If you don’t get the chance to speak to all your points while answering questions, remember that you’ll likely be asked if there’s anything else you’d like admissions to know at the end of your conversation.
8. Plan your time.
The typical interview lasts around 45 minutes, though longer or shorter conversations are common. For Wharton and Michigan Ross, you’ll be invited to participate in a team-based activity where observers are assessing your communications and interpersonal skills in a dynamic setting. Take time to research each school’s format and expectations. Then, try to engage the interviewer with your enthusiasm and offer strong, coherent answers that set the tone for the remaining time. If you aren’t sure what’s being asked of you, feel free to ask them to repeat.
9. Prepare thoughtful questions.
The MBA interview is a two-way process, so schools expect you to assess for fit as well. Your failure to ask interesting questions can work against you, as this is your opportunity to learn more about the program beyond what’s readily available online. Perhaps you can ask about community activities, special interests and how the school may help you pursue them, the school’s approach in an area that concerns you, or a topic of faculty research. The questions should be relevant and connected to your personal and professional goals and your business school experience.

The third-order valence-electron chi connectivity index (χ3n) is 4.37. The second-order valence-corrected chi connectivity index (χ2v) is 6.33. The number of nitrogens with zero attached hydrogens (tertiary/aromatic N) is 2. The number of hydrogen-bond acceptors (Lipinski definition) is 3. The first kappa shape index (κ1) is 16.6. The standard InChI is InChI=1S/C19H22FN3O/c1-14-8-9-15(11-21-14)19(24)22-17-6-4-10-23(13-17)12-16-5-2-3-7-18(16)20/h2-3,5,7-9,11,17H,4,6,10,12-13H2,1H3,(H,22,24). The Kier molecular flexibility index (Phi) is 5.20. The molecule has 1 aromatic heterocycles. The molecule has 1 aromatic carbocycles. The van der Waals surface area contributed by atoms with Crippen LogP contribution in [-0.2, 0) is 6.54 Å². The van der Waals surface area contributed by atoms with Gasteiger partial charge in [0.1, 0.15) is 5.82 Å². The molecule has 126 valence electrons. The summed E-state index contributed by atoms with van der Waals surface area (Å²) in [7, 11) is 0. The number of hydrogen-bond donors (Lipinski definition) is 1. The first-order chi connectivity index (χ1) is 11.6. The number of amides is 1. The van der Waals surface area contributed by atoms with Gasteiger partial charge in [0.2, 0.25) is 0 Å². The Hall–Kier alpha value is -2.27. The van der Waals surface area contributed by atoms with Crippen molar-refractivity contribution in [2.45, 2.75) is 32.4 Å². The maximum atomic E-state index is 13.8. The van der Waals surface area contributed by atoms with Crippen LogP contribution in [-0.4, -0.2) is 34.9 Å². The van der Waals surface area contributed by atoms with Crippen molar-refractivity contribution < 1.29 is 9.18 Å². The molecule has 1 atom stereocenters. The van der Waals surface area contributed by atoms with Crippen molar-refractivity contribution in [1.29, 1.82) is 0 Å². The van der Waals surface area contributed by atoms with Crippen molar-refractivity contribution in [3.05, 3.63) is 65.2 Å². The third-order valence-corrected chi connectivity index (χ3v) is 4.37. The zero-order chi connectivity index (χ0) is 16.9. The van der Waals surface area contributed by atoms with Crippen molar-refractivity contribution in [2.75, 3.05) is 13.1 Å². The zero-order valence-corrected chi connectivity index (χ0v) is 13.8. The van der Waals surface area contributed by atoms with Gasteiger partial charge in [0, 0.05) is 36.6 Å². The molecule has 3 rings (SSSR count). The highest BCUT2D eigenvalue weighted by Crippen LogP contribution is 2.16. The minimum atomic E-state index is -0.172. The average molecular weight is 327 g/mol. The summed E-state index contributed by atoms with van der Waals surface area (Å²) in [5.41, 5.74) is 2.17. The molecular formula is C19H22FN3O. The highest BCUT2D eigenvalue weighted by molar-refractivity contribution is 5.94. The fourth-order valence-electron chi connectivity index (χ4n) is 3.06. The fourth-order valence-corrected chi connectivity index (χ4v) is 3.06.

10. Presentation matters.
As with any professional interview, arrive in advance to collect your thoughts. Don’t forget the basics, like dressing appropriately (in business attire) and looking the part. Following up with a thank you note is a nice touch; make sure to cite a specific example of what you appreciated in order to reinforce your sincerity, rather than just include generalities (email is fine).
Enjoy yourself! After your thoughtful preparation, give yourself permission to be present, stay curious and have fun. In the end, your sincere enthusiasm and genuine smile carry as much weight as what you actually say.
Author: Matt Symonds is a co-founder and director at MBA admissions coaching firm Fortuna Admissions, a dream team of former admissions directors and business school insiders from 12 of the top 15 business schools.